Plot Map:
I decided to clear a certain amount of vegetation from each site, and this is when I noticed the extent of the difference between the two locations. Though each was deep in the woods, site 1 was shadier with a more organic-rich soil and far less vegetation on the ground. The slope on which it’s sited faces due north. Site 2 has a bit more light and poorer soil, and a good deal more low vegetation than site 1. An abundance of paw paw helps supplement the shade in the north-east facing site.

Planting began October 6, 2004, with plant materials purchased from two sources. The ginseng seed was purchased from Ozark Mountain Ginseng in Thayer, Missouri, and the roots of ginseng, bloodroot, goldenseal, black cohosh, wild ginger, and wild geranium were bought from a Kentucky business called Herbs, Roots and Barks. I soaked the seeds in a 1:9 bleach:water solution before planting, as is recommended by growers. I made the 25-foot furrows approximately 1-inch deep and planted seeds at a space of 3 inches, so there should be approximately 100 plants per row if germination was 100%. In the ginseng rows, roots were planted every foot in place of the seeds that would have been at that spot. I alternated 1 and 2-year old roots throughout each row. Planting was completed on October 16. Half of the materials were given to neighbor Alan Helland for planting in similar plots on his property.
After planting I surrounded the plots with Deer-X fencing, using iron fenceposts with pvc extensions on the top to get extra height, and staples at the bottom to keep smaller animals from getting under. Despite these efforts, the fences were all torn down by falling debris. Perhaps one might reinforce the top of the fencing with a wire or use a stronger fence material for better results.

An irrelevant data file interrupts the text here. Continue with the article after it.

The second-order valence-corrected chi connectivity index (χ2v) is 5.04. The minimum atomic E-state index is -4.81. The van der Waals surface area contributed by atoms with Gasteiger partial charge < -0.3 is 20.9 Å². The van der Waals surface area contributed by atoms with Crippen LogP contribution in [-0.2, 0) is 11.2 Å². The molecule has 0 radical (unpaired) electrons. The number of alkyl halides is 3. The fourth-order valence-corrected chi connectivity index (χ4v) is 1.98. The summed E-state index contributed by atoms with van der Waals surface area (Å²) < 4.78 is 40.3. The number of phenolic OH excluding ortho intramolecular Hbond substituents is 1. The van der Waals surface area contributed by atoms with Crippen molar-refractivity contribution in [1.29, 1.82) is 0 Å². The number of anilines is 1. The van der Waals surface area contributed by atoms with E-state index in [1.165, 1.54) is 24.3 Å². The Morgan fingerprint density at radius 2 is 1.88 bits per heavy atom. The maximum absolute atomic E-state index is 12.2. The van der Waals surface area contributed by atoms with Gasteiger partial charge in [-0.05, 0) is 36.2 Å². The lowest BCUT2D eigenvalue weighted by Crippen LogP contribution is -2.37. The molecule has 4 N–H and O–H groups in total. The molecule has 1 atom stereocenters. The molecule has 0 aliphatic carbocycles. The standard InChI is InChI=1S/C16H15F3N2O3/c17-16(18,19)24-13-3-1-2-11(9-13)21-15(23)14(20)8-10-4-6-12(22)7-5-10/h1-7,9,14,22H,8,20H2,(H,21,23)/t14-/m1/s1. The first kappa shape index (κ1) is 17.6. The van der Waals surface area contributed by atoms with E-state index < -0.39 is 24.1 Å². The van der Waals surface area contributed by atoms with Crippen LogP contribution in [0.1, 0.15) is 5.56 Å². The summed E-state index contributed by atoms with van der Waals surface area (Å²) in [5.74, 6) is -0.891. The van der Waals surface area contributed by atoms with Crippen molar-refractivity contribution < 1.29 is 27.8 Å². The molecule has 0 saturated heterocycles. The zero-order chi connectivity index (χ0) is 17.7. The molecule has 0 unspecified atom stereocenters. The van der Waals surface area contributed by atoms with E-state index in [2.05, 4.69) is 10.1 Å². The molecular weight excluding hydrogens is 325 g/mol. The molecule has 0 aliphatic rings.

In early spring I attended a workshop about organic certification and considered the applicability of such certification to my operation. Subsequent reading has suggested that organic certification is not helpful in making herbal products more valuable on the market. However, I may still pursue certification at some point.

Also in early spring, I started to make lists of the additional species that might be added to the plots to diversify them. The seeds and plants I eventually ordered are listed in the appendix. All of the seeds except the aster required stratification periods. Whereas ginseng seeds are usually stratified by the seller before sale, most other native seed is not.

Experiments with germinating ginseng indoors succeeded. The germination rate was about 50 percent, and the growing medium was treated with a product called “Soil-Gard” which is a fungus that is supposed to compete with detrimental fungi.

In spring I found that a good percentage of the seed and roots had emerged.
The bloodroot is the only species that didn’t do well; it failed to emerge. Initially I thought that the goldenseal was also not emerging, but then I learned to recognize the plants and saw that it was 50-65% successful. Some of the plants were very small at first, since growers tend to sell very small pieces of goldenseal root. All that is needed is a piece of rhizome with a single bud to constitute a viable new plant; sometimes these are very small but will grow in time.
In mid-July, I administered approximately 50 gallons of water per plot. Wild-simulated ginseng is generally not watered, but it was a very dry summer, and I was concerned for the survival of the plants. They died back fairly early, in August. I was subsequently told by my seed supplier that young plants tend to die back earlier than older plants, so this was not an unusual or alarming sign. There was no evidence of disease at any point during 2005.